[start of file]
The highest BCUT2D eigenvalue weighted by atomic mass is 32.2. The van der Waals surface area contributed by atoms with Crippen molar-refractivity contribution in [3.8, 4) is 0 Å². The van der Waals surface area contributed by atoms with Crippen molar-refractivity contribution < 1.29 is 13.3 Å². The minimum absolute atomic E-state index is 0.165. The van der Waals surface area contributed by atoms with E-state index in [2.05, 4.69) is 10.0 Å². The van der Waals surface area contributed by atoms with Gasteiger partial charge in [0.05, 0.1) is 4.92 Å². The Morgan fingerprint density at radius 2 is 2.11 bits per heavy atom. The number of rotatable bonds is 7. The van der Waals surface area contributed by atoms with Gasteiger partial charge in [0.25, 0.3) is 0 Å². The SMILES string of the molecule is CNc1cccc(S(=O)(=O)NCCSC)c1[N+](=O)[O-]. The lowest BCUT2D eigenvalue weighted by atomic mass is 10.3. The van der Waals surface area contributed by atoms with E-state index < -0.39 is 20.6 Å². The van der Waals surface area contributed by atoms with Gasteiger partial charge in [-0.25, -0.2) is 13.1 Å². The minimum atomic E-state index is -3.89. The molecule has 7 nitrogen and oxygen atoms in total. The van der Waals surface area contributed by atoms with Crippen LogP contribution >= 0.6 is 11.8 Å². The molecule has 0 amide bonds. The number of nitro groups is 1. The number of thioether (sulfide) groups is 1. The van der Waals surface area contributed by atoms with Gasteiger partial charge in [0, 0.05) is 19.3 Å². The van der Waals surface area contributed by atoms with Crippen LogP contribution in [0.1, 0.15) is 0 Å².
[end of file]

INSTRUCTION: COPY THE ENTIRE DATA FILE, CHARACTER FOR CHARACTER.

The highest BCUT2D eigenvalue weighted by atomic mass is 32.2. The van der Waals surface area contributed by atoms with Crippen molar-refractivity contribution in [3.8, 4) is 0 Å². The van der Waals surface area contributed by atoms with Crippen molar-refractivity contribution < 1.29 is 13.3 Å². The minimum absolute atomic E-state index is 0.165. The van der Waals surface area contributed by atoms with E-state index in [2.05, 4.69) is 10.0 Å². The van der Waals surface area contributed by atoms with Gasteiger partial charge in [0.05, 0.1) is 4.92 Å². The Morgan fingerprint density at radius 2 is 2.11 bits per heavy atom. The number of rotatable bonds is 7. The van der Waals surface area contributed by atoms with Gasteiger partial charge in [0.25, 0.3) is 0 Å². The SMILES string of the molecule is CNc1cccc(S(=O)(=O)NCCSC)c1[N+](=O)[O-]. The lowest BCUT2D eigenvalue weighted by atomic mass is 10.3. The van der Waals surface area contributed by atoms with E-state index < -0.39 is 20.6 Å². The van der Waals surface area contributed by atoms with Gasteiger partial charge in [-0.25, -0.2) is 13.1 Å². The minimum atomic E-state index is -3.89. The molecule has 7 nitrogen and oxygen atoms in total. The van der Waals surface area contributed by atoms with Crippen LogP contribution >= 0.6 is 11.8 Å². The molecule has 0 amide bonds. The number of nitro groups is 1. The number of thioether (sulfide) groups is 1. The van der Waals surface area contributed by atoms with Gasteiger partial charge in [0, 0.05) is 19.3 Å². The van der Waals surface area contributed by atoms with Crippen LogP contribution in [0.1, 0.15) is 0 Å².